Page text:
The Write Dudes were kind enough to send me a box full of exciting samples to try. I went with the Smooth Sticks Gel Highlighters first, since I’d never used dry highlighters before. And the packaging promised “NEW TRANSLUCENT;” I assume the old, opaque highlighters were just rebranded as crayons.
I have developed pretty exacting standards for the design aesthetic I like in a writing utensil (I think that aesthetic could be described as “designed for a Japanese market”); the Smooth Sticks fall into the category most American-targeted products I see fall in: I say in pained tones, “Mm. Isn’t that nice,” and make a very strained, concerned face. The only design advice I can offer is “pretend you want to sell this in Japan”. It’s worked very well for most big pen/pencil companies, who two-facedly sell the most fantastically designed products in Japan, and sell the most early-90s inspired design fiascoes here in America (there are some exceptions. The Pentel Jolt comes to mind).
Let’s put this right up on the table: these should not be sold as highlighters. There is no category conceivable at which these Smooth Sticks excel as highlighters. I tried them on several types of paper, starting with the type of paper I’m pretty sure spawned the entire need for a dry highlighter—books written on almost transparently thin tissue-like paper.
Sure, they don’t bleed through the page. And yes, you can line the constantly misshapen end up, if you’ve got a good feel for what the tip of the Smooth Stick has become under your repeated highlightings, and manage to highlight some rather small bits of text. But it isn’t always very easy to line up. In fact, I often felt like the experience of attempting to highlight in a straight line was akin to attempting to put on lipstick while driving down a gravel road at 45 miles an hour.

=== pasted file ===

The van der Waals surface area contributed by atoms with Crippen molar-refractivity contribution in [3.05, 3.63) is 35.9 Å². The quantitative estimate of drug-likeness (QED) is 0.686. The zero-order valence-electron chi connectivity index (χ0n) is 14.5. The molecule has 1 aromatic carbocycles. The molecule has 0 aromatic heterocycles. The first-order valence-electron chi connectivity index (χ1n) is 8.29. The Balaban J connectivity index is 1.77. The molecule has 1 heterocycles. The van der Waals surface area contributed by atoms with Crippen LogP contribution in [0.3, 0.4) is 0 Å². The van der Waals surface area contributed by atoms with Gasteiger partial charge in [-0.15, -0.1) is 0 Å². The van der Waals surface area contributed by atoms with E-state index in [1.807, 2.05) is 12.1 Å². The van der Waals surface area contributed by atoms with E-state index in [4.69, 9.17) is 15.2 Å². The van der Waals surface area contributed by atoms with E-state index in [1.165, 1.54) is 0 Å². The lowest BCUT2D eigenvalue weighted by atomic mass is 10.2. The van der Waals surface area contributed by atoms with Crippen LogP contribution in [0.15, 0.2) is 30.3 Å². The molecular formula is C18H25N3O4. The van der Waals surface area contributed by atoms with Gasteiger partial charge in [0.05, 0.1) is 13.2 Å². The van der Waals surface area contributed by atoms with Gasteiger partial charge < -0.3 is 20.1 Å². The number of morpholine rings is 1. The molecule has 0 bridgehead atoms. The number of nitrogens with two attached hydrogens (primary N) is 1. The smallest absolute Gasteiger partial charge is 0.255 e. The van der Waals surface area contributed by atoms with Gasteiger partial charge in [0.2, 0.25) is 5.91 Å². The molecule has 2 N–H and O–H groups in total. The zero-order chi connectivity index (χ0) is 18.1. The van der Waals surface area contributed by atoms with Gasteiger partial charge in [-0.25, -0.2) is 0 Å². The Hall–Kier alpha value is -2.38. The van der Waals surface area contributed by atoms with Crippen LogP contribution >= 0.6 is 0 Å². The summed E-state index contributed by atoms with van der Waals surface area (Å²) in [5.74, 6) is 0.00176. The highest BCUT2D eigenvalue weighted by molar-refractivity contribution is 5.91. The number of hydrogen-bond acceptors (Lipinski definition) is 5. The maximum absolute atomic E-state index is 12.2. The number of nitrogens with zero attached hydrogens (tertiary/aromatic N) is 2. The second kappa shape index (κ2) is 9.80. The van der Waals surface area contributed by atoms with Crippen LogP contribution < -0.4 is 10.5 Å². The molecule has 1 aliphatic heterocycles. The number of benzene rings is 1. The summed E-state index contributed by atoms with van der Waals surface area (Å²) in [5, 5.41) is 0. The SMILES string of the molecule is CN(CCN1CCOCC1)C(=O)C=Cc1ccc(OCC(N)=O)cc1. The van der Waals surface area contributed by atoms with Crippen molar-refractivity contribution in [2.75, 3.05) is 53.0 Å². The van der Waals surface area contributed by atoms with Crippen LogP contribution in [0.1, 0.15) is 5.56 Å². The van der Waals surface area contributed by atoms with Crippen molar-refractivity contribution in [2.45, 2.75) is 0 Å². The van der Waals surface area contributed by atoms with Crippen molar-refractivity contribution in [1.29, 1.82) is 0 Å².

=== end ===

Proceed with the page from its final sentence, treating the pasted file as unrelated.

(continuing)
Since the surface area of the end of the highlighter is constantly being worn down and changing shape, it was often easy to miss where I wanted to highlight, or for the line to be wavy due to the stick being a little too smooth. I feel like an unchanging chisel-edge highlighter reduces the amount of line wobble when highlighting.
But one of the biggest problems you’ve surely noticed by now. Look at all the little crayon-like leavings. Some of the flakes are small, but some are veritable nuggets.
Look at that thing! You could send that to a jeweler and have it made into a cocktail ring, and then put in a museum when you die.
All these little flakes and nuggets are bad news for highlighting in books. They stick to pages, in places you don’t want them to have stuck, and make a mess. This wasn’t an occasional problem. This was just about every time I highlighted anything, I would have flakes, streaks, leavings of some kind beyond the highlighting I wanted. I find that unacceptable in a highlighter.
But I told you these shouldn’t be sold as highlighters. What these are, they are neon, translucent, twistable crayons, and that’s what they should be branded and sold as. I’d have been much more satisfied with the performance of the Smooth Sticks if you’d told me they were crayons. Expand the color line, Write Dudes, and start selling Smooth Sticks Twistable Gel Crayons. It’s a good market to get into; twistable crayons and colored pencils are cool, they’re novel, and people will be willing to pay more for the thrill of TWISTABLE CRAYONS than they’d ordinarily pay for ordinary crayons. But stop telling people to use these as highlighters.